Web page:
[photo credit: David Laffe]
A self-proclaimed “social justice warrior” who takes an academic approach to drag, Burma-born Emi Grate brings a truly unique perspective to nightlife. With a colorful array of looks, a distinctive singing voice and a civic message, you never know what to expect with an Emi performance… which is just how drag is supposed to be. As part of the newest cast of “So You Think You Can Drag?”, the seminal career-making NYC drag competition, she’s already won the very first challenge, and chances are she’ll be making those big impressions throughout the whole competition. She might even just win the whole thing. Let’s give it up for Emi!
Thotyssey: Emi, hello! Thanks for finding a moment for us during the craziness of the “So You Think You Can Drag?”
That night was a riot! It was my first time working with Ari Kiki – a long-awaited experience – and my sophomore appearance at Stonewall. I performed a signature number of mine about American gun culture, with a watergun as a prop. I had lots of fun. And there was the longest drag suicide ever, which was essentially the entirety of Act 2. Thanks, Chauncey!
The Riot drag suicide is always a fun time. So, did you ever think, like, two years ago that you would be performing at the landmark capital of the gay movement, while at the same time partaking in the city’s biggest drag competition?
Well, it hasn’t been exactly two years that I’ve been doing drag, so no. But once I started, I knew I’d be going all the way. I’ve always been fascinated by New York City and, when I started really getting into drag, I knew for sure the Stonewall stage is an inevitable pilgrimage.
With “So You Think You Can Drag?” I didn’t even know what it was until videos of Juicy Liu started popping up on social media. Then I found out a whole bunch of my friends have been in it; I’m actually still finding out more. I like to think I’m smart and well-informed, but I’m actually clueless about a lot of things [laughs].
[photo credit: David Laffe]
A little cluelessness keeps life interesting! So, let’s get to the beginning. Where are you from?
I am originally from Mandalay, Burma – or Myanmar, either works for me. I came to the US for college in 2011. I’ve been to school in Eastern Iowa and Southeast Indiana; it took me five years to get through undergrad, God! I’m a brand new graduate and now I’m in New York City. I came to the City exclusively for drag; I never really had any solid dreams of making it on Broadway or in Hollywood.
I remember seeing you around back when you first got here, and I seem to recall that you had a kind of academic attachment to drag, like it was part of a thesis project or something. Am I remembering incorrectly?
That is correct. I was here (in the City) the entire summer last year, just exploring the scene and gathering material and inspiration for my senior thesis, which was an autobiographical show called The Gratest Show on Earth. I would like to mount it in the City some time.
I’ve always had an academic/intellectual approach to drag: I read about it in books first, and I’ve written papers about it. I played with genderfuck looks before becoming this female figure. My first drag show in a bar was with a drag king troupe in Iowa City called the “IC Kings,” at the home bar of Sasha Belle from RuPaul’s Drag Race Season 7. And I didn’t watch Drag Race until the end of Season 5, but I followed the RuGirls individually.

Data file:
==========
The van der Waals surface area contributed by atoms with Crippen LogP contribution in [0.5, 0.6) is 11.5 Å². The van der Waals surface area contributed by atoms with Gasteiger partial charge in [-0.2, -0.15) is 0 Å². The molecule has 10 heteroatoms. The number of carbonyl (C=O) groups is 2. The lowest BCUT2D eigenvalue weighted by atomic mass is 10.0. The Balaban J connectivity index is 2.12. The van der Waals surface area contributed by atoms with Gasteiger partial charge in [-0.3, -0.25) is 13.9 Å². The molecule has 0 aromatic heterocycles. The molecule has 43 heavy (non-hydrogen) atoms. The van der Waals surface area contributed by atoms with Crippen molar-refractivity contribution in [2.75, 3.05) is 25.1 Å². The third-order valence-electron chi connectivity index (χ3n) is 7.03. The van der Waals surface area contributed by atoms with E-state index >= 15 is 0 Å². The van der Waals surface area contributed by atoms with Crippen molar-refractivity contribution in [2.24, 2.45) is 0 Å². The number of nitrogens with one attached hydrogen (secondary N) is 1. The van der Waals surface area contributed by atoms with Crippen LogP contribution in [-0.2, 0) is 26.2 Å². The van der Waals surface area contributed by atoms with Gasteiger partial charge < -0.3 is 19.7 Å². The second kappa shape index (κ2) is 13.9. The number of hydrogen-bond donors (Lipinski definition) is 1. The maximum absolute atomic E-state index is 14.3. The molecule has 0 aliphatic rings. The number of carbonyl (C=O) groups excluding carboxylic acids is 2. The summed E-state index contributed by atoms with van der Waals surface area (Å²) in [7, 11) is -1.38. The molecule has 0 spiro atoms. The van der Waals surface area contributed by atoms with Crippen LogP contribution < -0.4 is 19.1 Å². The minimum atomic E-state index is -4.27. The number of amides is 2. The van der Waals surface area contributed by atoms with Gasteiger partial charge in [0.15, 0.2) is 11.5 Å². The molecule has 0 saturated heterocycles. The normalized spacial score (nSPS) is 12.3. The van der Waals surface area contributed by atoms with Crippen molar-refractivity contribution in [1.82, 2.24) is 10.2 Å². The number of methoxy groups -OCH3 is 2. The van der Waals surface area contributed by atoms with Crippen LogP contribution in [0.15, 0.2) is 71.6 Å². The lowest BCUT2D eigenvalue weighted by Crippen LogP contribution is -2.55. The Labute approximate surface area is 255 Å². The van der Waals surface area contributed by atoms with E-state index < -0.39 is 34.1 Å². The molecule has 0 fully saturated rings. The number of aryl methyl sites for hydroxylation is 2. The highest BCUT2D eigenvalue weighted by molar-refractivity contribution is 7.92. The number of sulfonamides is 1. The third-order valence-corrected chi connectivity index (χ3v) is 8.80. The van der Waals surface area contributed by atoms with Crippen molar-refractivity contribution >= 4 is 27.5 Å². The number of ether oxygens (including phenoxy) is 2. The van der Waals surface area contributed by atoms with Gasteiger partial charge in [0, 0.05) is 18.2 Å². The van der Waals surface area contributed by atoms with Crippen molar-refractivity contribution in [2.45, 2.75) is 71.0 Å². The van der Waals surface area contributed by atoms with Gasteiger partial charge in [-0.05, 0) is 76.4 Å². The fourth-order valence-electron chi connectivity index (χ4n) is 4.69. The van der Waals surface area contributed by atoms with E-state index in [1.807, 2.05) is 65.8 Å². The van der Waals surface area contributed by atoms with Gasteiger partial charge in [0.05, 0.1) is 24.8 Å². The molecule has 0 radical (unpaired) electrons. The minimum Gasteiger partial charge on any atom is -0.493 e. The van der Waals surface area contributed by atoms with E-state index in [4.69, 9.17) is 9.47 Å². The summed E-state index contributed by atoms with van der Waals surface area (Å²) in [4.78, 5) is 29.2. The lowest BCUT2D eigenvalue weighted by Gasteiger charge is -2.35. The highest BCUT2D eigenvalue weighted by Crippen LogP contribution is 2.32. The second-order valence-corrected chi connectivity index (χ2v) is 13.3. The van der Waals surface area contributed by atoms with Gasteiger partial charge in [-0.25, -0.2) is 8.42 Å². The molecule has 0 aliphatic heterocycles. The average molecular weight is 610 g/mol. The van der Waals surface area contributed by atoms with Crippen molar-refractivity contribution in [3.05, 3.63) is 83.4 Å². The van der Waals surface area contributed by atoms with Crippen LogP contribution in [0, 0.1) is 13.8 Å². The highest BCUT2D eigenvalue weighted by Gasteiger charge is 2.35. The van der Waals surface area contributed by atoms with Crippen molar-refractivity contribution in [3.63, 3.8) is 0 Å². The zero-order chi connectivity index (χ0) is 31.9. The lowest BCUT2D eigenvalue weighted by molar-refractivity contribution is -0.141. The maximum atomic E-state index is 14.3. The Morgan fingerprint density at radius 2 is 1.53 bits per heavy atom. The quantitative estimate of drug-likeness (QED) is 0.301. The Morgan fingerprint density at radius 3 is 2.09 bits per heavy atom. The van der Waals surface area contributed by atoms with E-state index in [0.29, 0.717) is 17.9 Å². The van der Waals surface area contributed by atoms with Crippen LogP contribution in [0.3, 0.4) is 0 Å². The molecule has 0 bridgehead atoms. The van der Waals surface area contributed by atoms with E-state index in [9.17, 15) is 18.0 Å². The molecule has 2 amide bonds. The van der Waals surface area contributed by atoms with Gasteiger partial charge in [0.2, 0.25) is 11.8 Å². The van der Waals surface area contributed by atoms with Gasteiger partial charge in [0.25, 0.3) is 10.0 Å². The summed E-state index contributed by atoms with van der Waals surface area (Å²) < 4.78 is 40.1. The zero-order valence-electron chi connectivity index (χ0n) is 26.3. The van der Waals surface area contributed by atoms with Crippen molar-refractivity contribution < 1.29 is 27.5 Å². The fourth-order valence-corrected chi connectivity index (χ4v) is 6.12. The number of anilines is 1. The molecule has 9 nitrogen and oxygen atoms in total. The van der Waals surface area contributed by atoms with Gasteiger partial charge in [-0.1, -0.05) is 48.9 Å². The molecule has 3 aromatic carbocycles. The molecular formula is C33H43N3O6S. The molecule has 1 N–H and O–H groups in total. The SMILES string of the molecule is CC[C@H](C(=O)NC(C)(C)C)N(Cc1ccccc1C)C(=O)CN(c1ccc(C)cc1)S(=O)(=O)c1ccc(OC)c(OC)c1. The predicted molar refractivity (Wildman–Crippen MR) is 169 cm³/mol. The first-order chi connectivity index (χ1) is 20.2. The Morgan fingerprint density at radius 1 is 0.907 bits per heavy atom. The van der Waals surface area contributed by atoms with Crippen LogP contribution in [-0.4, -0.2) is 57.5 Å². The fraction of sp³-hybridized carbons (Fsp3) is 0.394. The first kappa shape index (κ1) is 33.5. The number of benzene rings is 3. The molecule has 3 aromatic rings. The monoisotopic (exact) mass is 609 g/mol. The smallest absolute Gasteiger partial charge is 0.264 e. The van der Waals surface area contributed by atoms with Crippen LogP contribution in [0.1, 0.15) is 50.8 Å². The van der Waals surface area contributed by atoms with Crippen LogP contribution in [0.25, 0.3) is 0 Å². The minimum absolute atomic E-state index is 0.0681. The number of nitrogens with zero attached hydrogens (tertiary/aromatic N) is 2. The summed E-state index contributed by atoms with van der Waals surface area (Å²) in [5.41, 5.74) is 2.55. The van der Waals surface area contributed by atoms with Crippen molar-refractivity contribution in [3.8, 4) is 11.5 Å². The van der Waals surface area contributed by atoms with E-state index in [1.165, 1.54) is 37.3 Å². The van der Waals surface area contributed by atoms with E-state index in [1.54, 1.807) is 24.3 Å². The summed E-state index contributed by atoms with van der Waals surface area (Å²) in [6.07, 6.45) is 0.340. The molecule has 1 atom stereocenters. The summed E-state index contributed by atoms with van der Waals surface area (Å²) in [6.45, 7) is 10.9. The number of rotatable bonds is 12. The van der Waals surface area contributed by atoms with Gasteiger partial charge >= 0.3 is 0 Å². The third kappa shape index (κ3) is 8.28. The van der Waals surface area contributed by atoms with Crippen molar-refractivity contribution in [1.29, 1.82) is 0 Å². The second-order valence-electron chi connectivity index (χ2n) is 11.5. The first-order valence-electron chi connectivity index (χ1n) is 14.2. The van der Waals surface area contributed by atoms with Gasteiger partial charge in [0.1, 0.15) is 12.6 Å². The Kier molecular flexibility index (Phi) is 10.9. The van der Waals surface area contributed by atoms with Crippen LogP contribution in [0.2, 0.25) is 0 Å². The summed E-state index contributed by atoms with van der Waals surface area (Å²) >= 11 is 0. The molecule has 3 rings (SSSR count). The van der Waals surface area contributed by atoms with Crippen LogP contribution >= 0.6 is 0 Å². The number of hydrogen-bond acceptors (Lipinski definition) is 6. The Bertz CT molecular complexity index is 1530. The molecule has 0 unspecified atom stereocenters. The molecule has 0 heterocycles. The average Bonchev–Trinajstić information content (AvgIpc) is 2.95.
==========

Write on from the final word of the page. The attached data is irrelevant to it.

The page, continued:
So, here’s a broad question: what’s life like I’m Myanmar, or at least what was your life like there?
What about the Burmese life would you like to know?
Well, I guess let’s start with gay life there. Is that a country where you can be open? I know there’s been a lot of civil unrest there, but I haven’t heard specifically about LGTB issues.
Hmm … I need to establish first that people there have a different perspective on sex, gender, sexuality and gender expression. Sex and gender are one and the same thing, and there’s only one sexuality (being straight). If you’re attracted to men, you must be a woman, and if you’re attracted to women, you must be a man. So gay men and MTF trans folks are seen as one and the same, and the same goes for lesbian women and FTM trans folks; and there’s no understanding of genderqueer or intersex identities. Even for my parents, who are both doctors, it was hard for them to fully understand my queerness – which involves being attracted to males, my androgynous gender expression out of drag, and me being a full-on woman in drag.
Section 377 still lives on from the British Colonial Era. It says homosexuality is a sexual misdemeanor punishable by 2 years to life in prison. It’s not strongly enforced, unlike in India where Section 377 was recently reinstated.
But the social ostracism is real. I came out during my first year of college, in late 2011. I came out publicly, and when I was home for summer 2012, most of my high school friends refuse to acknowledge me any longer – and I had been very popular throughout grade school, since elementary school. I had some tough conversations with my parents, and it’s still a work in progress.
My extended family also wanted to talk to me about being gay and how not to be gay, and what not. It was a hard summer. I ended up locking myself up in my room for most of it, and I decided never to go back until I have a social standing of my own outside the country. As of August 2016, I haven’t been in Burma for exactly four years.